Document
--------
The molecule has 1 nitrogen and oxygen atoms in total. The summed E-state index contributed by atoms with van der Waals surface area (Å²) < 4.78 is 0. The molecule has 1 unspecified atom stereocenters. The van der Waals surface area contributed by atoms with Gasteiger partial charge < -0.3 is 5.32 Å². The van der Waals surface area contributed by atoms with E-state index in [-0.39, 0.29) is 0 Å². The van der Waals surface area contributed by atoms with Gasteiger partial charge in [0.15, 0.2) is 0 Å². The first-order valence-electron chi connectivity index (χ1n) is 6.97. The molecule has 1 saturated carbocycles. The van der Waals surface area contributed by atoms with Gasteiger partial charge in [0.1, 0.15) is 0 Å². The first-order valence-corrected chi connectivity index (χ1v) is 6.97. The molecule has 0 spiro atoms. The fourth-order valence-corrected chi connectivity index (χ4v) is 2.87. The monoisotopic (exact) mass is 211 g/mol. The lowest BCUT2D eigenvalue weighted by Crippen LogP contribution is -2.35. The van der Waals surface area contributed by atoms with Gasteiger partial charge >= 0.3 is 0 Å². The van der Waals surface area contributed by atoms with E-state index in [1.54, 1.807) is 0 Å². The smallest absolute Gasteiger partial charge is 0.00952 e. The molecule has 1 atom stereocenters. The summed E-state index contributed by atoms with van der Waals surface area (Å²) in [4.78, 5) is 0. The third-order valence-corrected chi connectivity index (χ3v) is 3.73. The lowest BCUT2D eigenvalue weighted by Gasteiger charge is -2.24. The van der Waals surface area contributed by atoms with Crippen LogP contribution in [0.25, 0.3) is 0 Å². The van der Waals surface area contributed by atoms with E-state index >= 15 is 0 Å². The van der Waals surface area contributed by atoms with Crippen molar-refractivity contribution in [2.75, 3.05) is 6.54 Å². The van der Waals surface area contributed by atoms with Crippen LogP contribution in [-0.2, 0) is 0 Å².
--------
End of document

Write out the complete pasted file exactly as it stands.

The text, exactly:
The molecule has 1 nitrogen and oxygen atoms in total. The summed E-state index contributed by atoms with van der Waals surface area (Å²) < 4.78 is 0. The molecule has 1 unspecified atom stereocenters. The van der Waals surface area contributed by atoms with Gasteiger partial charge < -0.3 is 5.32 Å². The van der Waals surface area contributed by atoms with E-state index in [-0.39, 0.29) is 0 Å². The van der Waals surface area contributed by atoms with Gasteiger partial charge in [0.15, 0.2) is 0 Å². The first-order valence-electron chi connectivity index (χ1n) is 6.97. The molecule has 1 saturated carbocycles. The van der Waals surface area contributed by atoms with Gasteiger partial charge in [0.1, 0.15) is 0 Å². The first-order valence-corrected chi connectivity index (χ1v) is 6.97. The molecule has 0 spiro atoms. The fourth-order valence-corrected chi connectivity index (χ4v) is 2.87. The monoisotopic (exact) mass is 211 g/mol. The lowest BCUT2D eigenvalue weighted by Crippen LogP contribution is -2.35. The van der Waals surface area contributed by atoms with Gasteiger partial charge >= 0.3 is 0 Å². The van der Waals surface area contributed by atoms with E-state index in [1.54, 1.807) is 0 Å². The smallest absolute Gasteiger partial charge is 0.00952 e. The molecule has 1 atom stereocenters. The summed E-state index contributed by atoms with van der Waals surface area (Å²) in [4.78, 5) is 0. The third-order valence-corrected chi connectivity index (χ3v) is 3.73. The lowest BCUT2D eigenvalue weighted by Gasteiger charge is -2.24. The van der Waals surface area contributed by atoms with Crippen LogP contribution in [0.25, 0.3) is 0 Å². The van der Waals surface area contributed by atoms with E-state index >= 15 is 0 Å². The van der Waals surface area contributed by atoms with Crippen molar-refractivity contribution in [2.75, 3.05) is 6.54 Å². The van der Waals surface area contributed by atoms with Crippen LogP contribution in [-0.2, 0) is 0 Å².